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U.S. Campground Evolution: More ‘Cabins’

May 6, 2010 by · Leave a Comment 

Shane Ott, Thor Industries Inc.

Shane Ott, Thor Industries Inc.

Before joining Thor Industries Inc. as its director of campground relations last year, Shane Ott spent 23 years with Billings, Mont.-based Kampgrounds of America Inc. (KOA), working his way up to president and COO of the company.

But during an address to private park operators attending the ReV up in Reno convention and tradeshow in Sparks, Nev. last month, Ott said the multi-week, long-haul family vacations that many of us grew up with are a thing of the past.ReV up in Reno 2010 logo

And while recent increases in fuel costs certainly encourage families to camp closer to home, that’s not the only factor.

Most families, he said, no longer can afford time off work to take extended vacations of two weeks or more, as they had in years past. In most cases, both parents are working, and many find it difficult to leave work for more than a few days at a time. Their kids may also have sports practices and other extracurricular activities, which further complicate efforts to escape for a lengthy trip.

As a result, he said, people are taking shorter trips, and they’re camping closer to home. And while there will certainly always be some people who have the ability to take long-haul, multi-week RV and camping trips, Ott said the phenomenon of families taking shorter trips closer to home is “a macro trend that is here to stay.”

But while this may seem like an ominous development for private park operators, campground operators have found that they can broaden their guest base by investing in park model rental accommodations, which are perfect not only for people who don’t have a tent or RV, but for time-deprived families who want to have a quick and easy weekend getaway without having to worry about packing tents and sleeping bags, let alone setting up and taking down camp.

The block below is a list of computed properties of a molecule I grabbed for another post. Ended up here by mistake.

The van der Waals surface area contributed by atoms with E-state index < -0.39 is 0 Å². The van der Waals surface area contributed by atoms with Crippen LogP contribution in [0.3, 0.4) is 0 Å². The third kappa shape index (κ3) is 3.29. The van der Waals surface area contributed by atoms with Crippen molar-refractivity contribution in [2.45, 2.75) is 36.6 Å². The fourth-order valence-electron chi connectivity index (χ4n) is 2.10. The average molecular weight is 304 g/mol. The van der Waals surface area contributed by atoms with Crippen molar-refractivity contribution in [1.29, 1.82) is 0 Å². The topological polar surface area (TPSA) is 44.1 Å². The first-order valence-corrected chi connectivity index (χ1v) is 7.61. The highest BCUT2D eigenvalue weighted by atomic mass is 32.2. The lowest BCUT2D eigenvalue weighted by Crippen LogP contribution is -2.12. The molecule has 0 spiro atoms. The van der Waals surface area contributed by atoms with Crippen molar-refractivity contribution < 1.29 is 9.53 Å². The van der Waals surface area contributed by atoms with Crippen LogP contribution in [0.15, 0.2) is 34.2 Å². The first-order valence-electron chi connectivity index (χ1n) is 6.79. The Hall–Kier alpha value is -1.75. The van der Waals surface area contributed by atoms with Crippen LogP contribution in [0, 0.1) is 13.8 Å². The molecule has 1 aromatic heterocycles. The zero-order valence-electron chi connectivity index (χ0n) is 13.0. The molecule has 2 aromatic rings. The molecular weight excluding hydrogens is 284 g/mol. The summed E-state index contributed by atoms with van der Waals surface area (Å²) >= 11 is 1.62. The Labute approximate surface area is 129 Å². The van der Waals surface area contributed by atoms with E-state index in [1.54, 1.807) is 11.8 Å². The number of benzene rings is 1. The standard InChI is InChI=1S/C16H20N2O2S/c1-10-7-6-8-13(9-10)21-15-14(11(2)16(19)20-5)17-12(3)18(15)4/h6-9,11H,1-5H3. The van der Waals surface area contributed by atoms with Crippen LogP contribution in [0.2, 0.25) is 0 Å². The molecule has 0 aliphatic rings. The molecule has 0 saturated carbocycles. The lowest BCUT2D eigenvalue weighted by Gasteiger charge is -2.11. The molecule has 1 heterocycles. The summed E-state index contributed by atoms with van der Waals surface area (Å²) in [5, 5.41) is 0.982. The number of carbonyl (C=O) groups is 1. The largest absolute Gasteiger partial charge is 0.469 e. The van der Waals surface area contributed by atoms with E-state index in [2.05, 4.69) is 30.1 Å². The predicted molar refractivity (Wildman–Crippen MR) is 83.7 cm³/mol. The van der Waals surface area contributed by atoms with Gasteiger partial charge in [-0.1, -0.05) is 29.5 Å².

Rental accommodations are lucrative, often generating three times as much as a typical RV site. Park models are more lucrative than RV sites not only because they generate more income per night, but because they tend to be booked more often and have higher average occupancy rates than RV sites.

“To some extent,” Ott said, “campgrounds have insulated themselves from dependence on RVs by investing in park models.”

This is one reason why several Thor subsidiaries have partnered with the National Association of RV Parks and Campgrounds (ARVC) to provide campground operators with special pricing on rental accommodations, including park models manufactured by Breckenridge Division of Damon Corp. and CrossRoads RV as well as travel trailers manufactured by Airstream Inc. and Keystone RV Co.

During an interview with Woodall’s Campground Management, Ott said the park operators were directly involved in helping the Thor companies develop their respective rental products. CrossRoads RV, the latest to join the ARVC-Thor promotion, has several features, including:

  • 5/8-inch pine plank tongue and groove interior paneling instead of ¼ inch paneling or gypsum board.
  • No carpeting. Instead, the floors are covered with Beau Floor linoleum, which is easy to clean and more resistant to furniture scratching and cracking due to cold weather than other floor coverings.
  • No curtains because the materials used in draperies can tear and hold odors. Instead, CrossRoads uses miniblinds, which can be easily cleaned and replaced as needed.
  • Residential-style refrigerators. Guests prefer them over compact RV refrigerators because they hold more and work better. They can also be easily replaced as needed.
  • Custom designed deck plans. CrossRoads has provided Lowe’s with architectural drawings for patio decks that it designed specifically for its rental units. So whenever park operators want to install a patio, they can simply contact Lowe’s, which will provide them with the deck plans as well as the lumber and other supplies they need.